acid demand test and I think it took like four drops of the
reagent that is used to measure acid demand. For one thing
what is the preferred way to bring the number down and
secondly should I wait until the pool is opened in probably
six weeks or so? I would assume I need to wait as the pump
needs to be on, etc. I have heard of people around here
putting some chemicals under the cover to get a head start
on the de-winterizing. Also, why would the pH go up over the
winter? From rain and snow? Thanks for your help and a great
Paul B., Connecticut, 4/4/2005
That's not how it usually works. Acid rain and carbon
dioxide should cause the pH to drop - even in CT. Being that
the pool is gunite, it is possible that the walls are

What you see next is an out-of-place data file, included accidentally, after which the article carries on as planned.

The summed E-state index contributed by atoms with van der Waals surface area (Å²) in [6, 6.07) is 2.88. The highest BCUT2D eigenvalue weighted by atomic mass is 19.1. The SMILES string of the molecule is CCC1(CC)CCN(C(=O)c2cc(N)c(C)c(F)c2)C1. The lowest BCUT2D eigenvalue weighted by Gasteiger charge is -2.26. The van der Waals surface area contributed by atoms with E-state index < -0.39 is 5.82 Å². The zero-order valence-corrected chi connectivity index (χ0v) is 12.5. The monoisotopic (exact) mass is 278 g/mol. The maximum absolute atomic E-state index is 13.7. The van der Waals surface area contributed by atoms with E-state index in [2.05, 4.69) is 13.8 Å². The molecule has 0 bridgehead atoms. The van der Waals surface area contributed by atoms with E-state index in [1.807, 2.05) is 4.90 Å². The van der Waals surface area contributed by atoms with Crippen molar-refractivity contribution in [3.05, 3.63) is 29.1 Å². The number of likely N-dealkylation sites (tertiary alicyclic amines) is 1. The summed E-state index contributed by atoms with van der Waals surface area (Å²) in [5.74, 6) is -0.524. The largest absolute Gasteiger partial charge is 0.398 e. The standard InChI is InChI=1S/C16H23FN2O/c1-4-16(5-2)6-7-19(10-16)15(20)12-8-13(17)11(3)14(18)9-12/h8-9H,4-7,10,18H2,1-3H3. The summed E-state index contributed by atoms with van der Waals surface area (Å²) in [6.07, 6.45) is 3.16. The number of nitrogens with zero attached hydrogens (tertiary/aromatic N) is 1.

influencing the pH. In any event, the sample was not
representative of the pool. It won't be until the pump is up
and running. I would wait the 6 weeks and not worry about
it, until the cover is off and the filter is running. That's
when a water analysis helps tell you what to do. Putting in
chemicals, under the cover, can lead to problems and is not
worth the risk! I hope that this information proves helpful.
Sincerely. Alan Schuster, 4/4/2005
We just bought a new house which
contained an inground round pool. We have absolutely no
experience with pools. It had a cover but somehow both a
chipmunk and lizard managed to make their final resting
place at the bottom of our pool over the winter. We removed
them but now are wondering if we should just dump the water